Not Too Small to Fail. Why Even Small Businesses Need to Be Aware of SEC Regulations
- November 2nd, 2015
- Russell Weigel
- Comments Off on Not Too Small to Fail. Why Even Small Businesses Need to Be Aware of SEC Regulations
There are a lot of reasons why a small or medium-size business may be unaware of the SEC and state restrictions involving investor solicitations. When news headlines feature only the failures of massive corporations, it is easy to convince oneself that the SEC or state securities regulators have bigger problems to worry about than a start-up company in a Pennsylvania suburb or a mom-and-pop shop in Des Moines. Likewise, there are so many instances of illegal investor solicitations seemingly going unnoticed that it may appear safe in assuming that you too can get away with taking some shortcuts. In reality though, the SEC and state investigators have every right to investigate investor solicitations no matter how small or innocuous you may think they are. And in reality, even unintentional capital raise regulatory compliance failures can have major legal and practical consequences.
Every aspect of the investor solicitation process is regulated: who you can make offers to, how you can make those offers, the location of offers, the type of investors. The list goes on. A breach of any of these seemingly small details can result in legal action, including criminal and civil proceedings. Your investors could sue you for failing to provide them with sufficient information. The SEC could sue you for disgorgement or bar your officers from accepting executive positions in the future. The bottom line is that a securities compliance failure is illegal and can result in lawsuits, fines, and even jail time.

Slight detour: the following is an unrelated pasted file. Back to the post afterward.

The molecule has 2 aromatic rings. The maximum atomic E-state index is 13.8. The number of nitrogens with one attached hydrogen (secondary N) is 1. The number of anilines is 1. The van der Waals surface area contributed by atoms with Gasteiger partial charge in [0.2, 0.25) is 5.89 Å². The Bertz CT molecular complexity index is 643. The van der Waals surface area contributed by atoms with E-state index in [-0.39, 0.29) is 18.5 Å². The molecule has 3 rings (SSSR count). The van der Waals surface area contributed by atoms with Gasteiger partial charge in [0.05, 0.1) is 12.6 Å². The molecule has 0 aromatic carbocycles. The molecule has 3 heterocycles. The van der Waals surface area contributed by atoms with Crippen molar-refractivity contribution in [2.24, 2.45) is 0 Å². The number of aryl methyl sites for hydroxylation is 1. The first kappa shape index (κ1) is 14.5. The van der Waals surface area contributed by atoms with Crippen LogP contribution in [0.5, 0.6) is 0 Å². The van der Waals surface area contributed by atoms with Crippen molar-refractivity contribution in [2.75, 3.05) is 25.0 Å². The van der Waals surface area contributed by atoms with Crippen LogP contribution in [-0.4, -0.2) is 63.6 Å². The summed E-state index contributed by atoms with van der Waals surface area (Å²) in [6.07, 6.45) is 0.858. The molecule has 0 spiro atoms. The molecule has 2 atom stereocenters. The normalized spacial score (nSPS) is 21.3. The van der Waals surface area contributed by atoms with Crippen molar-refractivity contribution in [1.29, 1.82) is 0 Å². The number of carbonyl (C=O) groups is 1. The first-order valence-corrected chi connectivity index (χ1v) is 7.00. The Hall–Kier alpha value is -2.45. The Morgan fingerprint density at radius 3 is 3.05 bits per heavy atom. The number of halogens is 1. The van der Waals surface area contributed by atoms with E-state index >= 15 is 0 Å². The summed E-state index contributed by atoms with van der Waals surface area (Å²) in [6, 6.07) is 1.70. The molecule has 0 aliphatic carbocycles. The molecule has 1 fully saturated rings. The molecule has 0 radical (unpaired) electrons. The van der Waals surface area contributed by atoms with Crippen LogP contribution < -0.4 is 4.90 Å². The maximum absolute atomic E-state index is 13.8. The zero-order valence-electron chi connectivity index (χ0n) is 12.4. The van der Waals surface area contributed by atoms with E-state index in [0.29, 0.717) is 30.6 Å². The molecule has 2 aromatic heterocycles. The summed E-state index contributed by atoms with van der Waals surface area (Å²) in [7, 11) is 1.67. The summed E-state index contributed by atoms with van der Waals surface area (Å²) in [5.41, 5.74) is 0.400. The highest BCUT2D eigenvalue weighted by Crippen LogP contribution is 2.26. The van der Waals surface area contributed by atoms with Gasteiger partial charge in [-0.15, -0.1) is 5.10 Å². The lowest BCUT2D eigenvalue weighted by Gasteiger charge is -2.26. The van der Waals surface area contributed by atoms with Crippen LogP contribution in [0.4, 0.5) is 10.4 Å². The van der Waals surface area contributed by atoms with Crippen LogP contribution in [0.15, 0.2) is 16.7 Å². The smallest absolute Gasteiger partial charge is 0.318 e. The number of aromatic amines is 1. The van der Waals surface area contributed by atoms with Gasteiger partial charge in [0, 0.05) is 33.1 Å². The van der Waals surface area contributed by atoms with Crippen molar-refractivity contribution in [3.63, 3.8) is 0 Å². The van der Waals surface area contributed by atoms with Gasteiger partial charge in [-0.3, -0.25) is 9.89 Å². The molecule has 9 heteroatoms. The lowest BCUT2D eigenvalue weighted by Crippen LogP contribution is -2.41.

SEC proceedings involving you or your company can have dire consequences for you outside of court as well. Being associated with an SEC investigation can mean the end of your online or community reputation. Media publication of your name while reporting on a suit may mean that your name is forever tied to the word “fraud” in the Google search bar. Banks will know this information and use it to reject loan applications or even accelerate payments due on outstanding loans, while potential employers will hesitate to hire someone with a toxic reputation. This can result in extreme financial and personal distress.
No matter how small or large your business may be, you need to educate yourself on SEC regulations. The SEC is designed to protect investors, not those businesses seeking to raise capital. That leaves it up to you as the business owner to find resources and counsel that can steer you in the right direction. As you can see, failure to do so may have far-reaching consequences. Don’t risk getting caught up in such a situation because you did not know better or knew better but thought it was not as big a deal as it is.